Further (Mary O’Malley, ‘Language of the Heart’, 2000) cont.: Quotes Mac an tSaoi: ‘[…] I didn’t take my writing seriously. That is one of my big regrets’; ‘My writing was always a hobby. It didn’t require any equipment. Nothing that you could lose.’ ‘I owed it to those who saw to it that I knew the language well I owed it to them to put it to better use. I feel that strongly as an older woman.’ Mac an tSaoi is still writing, ‘but only under pressure of great emotion.’ Quotes: ‘Ceileatram uirthi an Ghaolainn / Ach dá labhróinn as Béarla, / Ni sheasódh an croí [The Irish disguises her, / but if I spoke in English, / Heart could not endure.]’ Of “In memoriam Kate Cruise O’Brien”, written after the sudden death of her stepdaughter almost two years ago: ‘if I said it in English who could bear it?’

Further: ‘It puts a veil over the actual heartbreak, the form, in a way. If I were to say it in English it would be a violation of privacy, among other things.’ When asked if she thinks Irish formally more equipped to deal with personal emotion: ‘I think actually that Irish reflects a society in which emotions were expressed with reserve and dignity. But accurately. I think there’s a different tradition - but also, of course, it removes you one step from the reality of contemporary Ireland. It’s not so much that this [writing in Irish] makes poetry less exploitative, because poetry of its nature is exploitative, but it makes it exploitative at one remove and therefore tolerable for both the poet and the reader.’ [See further on Máirtín Ó Direáin, infra.]: ‘He’s a very underestimated poet even by his admirers […] this idea that he’s only a nostalgic poet. There’s a poem of his that opens: “Trua ar fireann ar an uaigneas / sad to be male in solitude”. And because, I think he belonged to, and was writing for, a puritanical generation of English speakers nobody, but nobody, that I know of, has spoken of the passionate cry that comes through in that. That isn’t any soft nostalgia. “How can we live on this bare stone without women,” is what he’s saying.’

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Maurice Harmon, ‘First Internationals’, review of The Same Age as the State, in Books Ireland (April 2004): Harmon remarks on absence of pain and conflict of lower middle-class life in Dublin exemplified by Clarke and Devlin, and adds: ‘She is reticent, not confessional / But for more public matters she is full of excitement, passionately involved, has a relish for life, a love of Irish, a loyalty to family, ot her remote and greatly respected father, her mother who had to work to support the family, her uncle Paddy Burke, the Churchman who rose in the ranks, who built the holiday home in Dunquin where he gathered her family and was in effect a surrogate father [and from whom] she received love, encouragement and commitment to learning and language.’ tensions He quotes: ‘like most people whose talent it is to exploit their emotioins, I prefer to do so under the decent veil of literary convention, and not in any immediate capacity as witness, or advocate.’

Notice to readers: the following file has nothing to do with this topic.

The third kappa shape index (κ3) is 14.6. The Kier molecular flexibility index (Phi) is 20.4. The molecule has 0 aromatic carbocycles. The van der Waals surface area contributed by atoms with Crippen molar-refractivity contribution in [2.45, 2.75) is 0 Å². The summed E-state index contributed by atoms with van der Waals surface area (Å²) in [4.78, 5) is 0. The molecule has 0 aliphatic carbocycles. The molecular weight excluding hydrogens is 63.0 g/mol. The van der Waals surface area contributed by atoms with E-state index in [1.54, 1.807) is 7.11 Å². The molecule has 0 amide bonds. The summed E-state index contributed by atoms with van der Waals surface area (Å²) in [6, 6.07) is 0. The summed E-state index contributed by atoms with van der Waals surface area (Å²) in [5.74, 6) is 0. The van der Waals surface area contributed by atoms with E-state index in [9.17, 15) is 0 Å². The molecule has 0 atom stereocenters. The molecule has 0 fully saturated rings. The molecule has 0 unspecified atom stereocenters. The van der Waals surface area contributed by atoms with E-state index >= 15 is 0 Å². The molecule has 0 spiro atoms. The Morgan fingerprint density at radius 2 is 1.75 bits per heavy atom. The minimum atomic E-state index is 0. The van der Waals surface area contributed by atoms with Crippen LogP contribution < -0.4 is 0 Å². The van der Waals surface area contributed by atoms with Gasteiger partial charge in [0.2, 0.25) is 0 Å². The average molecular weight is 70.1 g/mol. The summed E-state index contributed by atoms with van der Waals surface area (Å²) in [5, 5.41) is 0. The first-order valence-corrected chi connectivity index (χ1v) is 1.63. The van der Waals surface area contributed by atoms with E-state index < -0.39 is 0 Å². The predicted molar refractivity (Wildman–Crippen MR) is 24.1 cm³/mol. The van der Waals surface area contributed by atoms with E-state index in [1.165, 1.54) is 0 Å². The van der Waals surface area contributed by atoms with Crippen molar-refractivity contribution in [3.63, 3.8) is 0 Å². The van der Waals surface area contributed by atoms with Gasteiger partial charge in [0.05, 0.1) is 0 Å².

Further: ‘The era for which I speak was no mean era, and the people who inhabited it no mean people.’ Of those bent on restoring the Irish language ‘to its rightful dignity as the national language of Ireland […] This was a great, life-enhancing undertaking that permeated and enriched their entire experience and was, without exaggeration, an influential factor in every quotidian decision they were called upon to make’ and speaks of young people throughout the country with this dream as ‘incandescent with fun and hope and self-confidence’. (p.79f.)

See also The Linenhall Review (April 1991), where Harmon writes with particular reference to “Margadh na Saoire”: ‘Before expression of women’s experience became customary, she wrote with passion and honesty about love and loss’. O’Brien is outspoken in her dislike of Daniel Corkery, Roger McHugh and Francis Stuart.

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An chead brhog/The first shoes”: Do chuireamar an bhróg air den gcéad uair ar maidin, / Fáiscithe, fuaite, seoidín den leathar, / Miorúilt ghréasaíochta sa chéadscoth den bhfaisean / Ar an dtroigh bheag bhláfar nár chaith cuing cheana, / Ah chéad bhróg riamh ar an gcoisín meala.  // A mhaoinín, a chroí istigh, seo leat ag satailt, / Buail ar bonn nó so go teann ar an dtalamh, / Tóg an ceann gleoite go clóchasach, daingean, / Linbhín fir tú id shiul is id sheasamh, / Airde mo ghlún, is chomh luath so ag 'meacht uaim! // Is fada an ród é le triall agat feasta, / Is ceangal na mbróg ort níl ort ach tús ceangail.’

English Translation by Peter Sirr: “The First Shoes”/ For John David / ‘We put his shoes on for the first time this morning / Neat and snug, the best of leather, / A miracle of shoemaking to adorn / The little feet that ran free till now, / The first shoes ever on the little honey steps. // Bend these fine shoes to your will, / My little treasure, strike the ground firmly, / Lift your darling head bravely, boldly, / Little man who can stand and walk tall, / The height of my knee and already leaving me! // You have a long road to travel yet, / And the spancel of shoes is only the first.’

An Chead Bhroga